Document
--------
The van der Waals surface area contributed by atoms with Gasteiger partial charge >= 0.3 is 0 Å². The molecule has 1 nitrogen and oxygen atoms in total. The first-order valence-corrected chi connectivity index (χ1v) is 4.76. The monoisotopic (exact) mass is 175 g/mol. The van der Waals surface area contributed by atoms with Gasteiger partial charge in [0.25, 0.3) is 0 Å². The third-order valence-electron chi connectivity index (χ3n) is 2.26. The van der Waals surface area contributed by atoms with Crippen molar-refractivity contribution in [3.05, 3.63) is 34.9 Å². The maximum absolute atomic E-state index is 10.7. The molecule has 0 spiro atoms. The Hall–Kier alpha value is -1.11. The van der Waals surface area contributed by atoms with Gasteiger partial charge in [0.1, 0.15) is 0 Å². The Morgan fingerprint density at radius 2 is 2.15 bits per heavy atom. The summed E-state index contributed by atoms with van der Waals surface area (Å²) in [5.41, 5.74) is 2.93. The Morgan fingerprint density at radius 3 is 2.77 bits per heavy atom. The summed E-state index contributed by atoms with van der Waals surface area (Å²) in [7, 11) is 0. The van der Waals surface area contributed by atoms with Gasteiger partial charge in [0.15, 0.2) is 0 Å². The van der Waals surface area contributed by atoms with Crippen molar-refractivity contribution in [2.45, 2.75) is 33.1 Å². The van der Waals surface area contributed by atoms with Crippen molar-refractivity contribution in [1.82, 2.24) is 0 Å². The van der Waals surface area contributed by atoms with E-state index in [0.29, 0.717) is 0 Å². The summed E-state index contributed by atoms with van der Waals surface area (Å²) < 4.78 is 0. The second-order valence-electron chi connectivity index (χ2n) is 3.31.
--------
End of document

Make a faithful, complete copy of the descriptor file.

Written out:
The van der Waals surface area contributed by atoms with Gasteiger partial charge >= 0.3 is 0 Å². The molecule has 1 nitrogen and oxygen atoms in total. The first-order valence-corrected chi connectivity index (χ1v) is 4.76. The monoisotopic (exact) mass is 175 g/mol. The van der Waals surface area contributed by atoms with Gasteiger partial charge in [0.25, 0.3) is 0 Å². The third-order valence-electron chi connectivity index (χ3n) is 2.26. The van der Waals surface area contributed by atoms with Crippen molar-refractivity contribution in [3.05, 3.63) is 34.9 Å². The maximum absolute atomic E-state index is 10.7. The molecule has 0 spiro atoms. The Hall–Kier alpha value is -1.11. The van der Waals surface area contributed by atoms with Gasteiger partial charge in [0.1, 0.15) is 0 Å². The Morgan fingerprint density at radius 2 is 2.15 bits per heavy atom. The summed E-state index contributed by atoms with van der Waals surface area (Å²) in [5.41, 5.74) is 2.93. The Morgan fingerprint density at radius 3 is 2.77 bits per heavy atom. The summed E-state index contributed by atoms with van der Waals surface area (Å²) in [7, 11) is 0. The van der Waals surface area contributed by atoms with Gasteiger partial charge in [0.15, 0.2) is 0 Å². The van der Waals surface area contributed by atoms with Crippen molar-refractivity contribution in [2.45, 2.75) is 33.1 Å². The van der Waals surface area contributed by atoms with Crippen molar-refractivity contribution in [1.82, 2.24) is 0 Å². The van der Waals surface area contributed by atoms with E-state index in [0.29, 0.717) is 0 Å². The summed E-state index contributed by atoms with van der Waals surface area (Å²) < 4.78 is 0. The second-order valence-electron chi connectivity index (χ2n) is 3.31.